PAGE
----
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Post by EnjoyingTheSun »

frontalman wrote:
Tue 26 May 2020 5:04 pm

There are many council housing estates in both Islington and Westminster. Cummings lives in Islington, among Corbyn, Thornberry and Blair's old house in Richmond Road. I believe that Cummings lives in Canonbury, next to Highbury - one of the poshest neighbourhoods I know. You want to get your facts straight.
I can’t see what we are arguing about here tbh you yourself are saying Islington or a fair few parts of it are very affluent.

Islington I know, or used to fairly well, back in the day was more dump than palace but has become more gentrified over the years. Left many a portion of skin on their AstroTurf pitch.
Of course there are council places which people will stay in to their dying day. If I had a council place in Berkeley Square which I was paying £50 a week in rent on you’d need Semtex to get me out of it.

The best and most personal example I can give of the phenomenon of gentrification is Hoxton where I grew up. Without going all four Yorkshireman it was a dump, even the Krays were frightened to visit. Deprivation was rife although personally we did ok. When we moved to Walthamstow my father thought we had moved to the shires which in comparison it probably was.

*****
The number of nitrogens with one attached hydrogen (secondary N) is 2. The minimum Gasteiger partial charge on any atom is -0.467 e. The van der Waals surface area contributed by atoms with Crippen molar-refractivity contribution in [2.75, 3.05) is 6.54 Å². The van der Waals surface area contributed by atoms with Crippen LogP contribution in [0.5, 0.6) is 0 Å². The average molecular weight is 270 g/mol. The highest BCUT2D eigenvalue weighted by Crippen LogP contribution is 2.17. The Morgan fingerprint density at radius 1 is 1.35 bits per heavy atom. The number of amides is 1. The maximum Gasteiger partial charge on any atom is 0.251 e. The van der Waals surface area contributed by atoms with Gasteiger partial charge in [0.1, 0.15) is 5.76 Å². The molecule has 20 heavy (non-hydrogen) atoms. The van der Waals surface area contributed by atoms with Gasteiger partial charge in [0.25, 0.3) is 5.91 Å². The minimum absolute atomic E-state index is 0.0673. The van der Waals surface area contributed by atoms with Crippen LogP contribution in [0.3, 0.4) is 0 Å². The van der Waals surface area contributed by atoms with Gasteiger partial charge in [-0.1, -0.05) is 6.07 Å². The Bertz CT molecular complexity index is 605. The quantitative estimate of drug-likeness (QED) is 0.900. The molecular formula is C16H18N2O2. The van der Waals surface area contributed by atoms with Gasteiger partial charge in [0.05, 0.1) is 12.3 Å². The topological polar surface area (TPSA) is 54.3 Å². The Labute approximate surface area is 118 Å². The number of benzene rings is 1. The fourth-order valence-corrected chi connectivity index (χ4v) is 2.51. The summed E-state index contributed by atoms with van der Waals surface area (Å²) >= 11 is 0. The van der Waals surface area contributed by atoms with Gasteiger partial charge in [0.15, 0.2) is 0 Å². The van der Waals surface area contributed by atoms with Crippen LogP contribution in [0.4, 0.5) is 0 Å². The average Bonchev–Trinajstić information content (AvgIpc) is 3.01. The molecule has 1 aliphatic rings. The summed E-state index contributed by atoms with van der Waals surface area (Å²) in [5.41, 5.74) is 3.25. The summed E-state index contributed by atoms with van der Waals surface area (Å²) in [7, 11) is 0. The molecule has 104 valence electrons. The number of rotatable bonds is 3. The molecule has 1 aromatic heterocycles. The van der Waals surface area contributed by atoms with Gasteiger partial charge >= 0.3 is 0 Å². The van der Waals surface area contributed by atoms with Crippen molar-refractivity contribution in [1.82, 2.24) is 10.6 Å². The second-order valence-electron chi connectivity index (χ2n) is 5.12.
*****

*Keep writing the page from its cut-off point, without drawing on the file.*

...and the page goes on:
Hoxton, Shoreditch and those areas had two things going for them. It was near to the City, you could walk to Liverpool Street in half an hour and it was full of derelict warehouses and suchlike which at the time were great places for oiks like me to play in. But those derelict warehouses had good bones and with a bit of tlc could make very swanky flats. So following the example of the Docklands the area got seriously gentrified with yuppies who liked to be near work and bought those lovely and very expensive apartments. Obviously they wont be sending their kids Oliver and Felicity to the local schools as they’d be eaten alive by the locals but yes they technically live in Hoxton. Some live in Dalston, another previous armpit that has been reborn and can come over as very edgy if they wish but in truth they live in a gated bubble.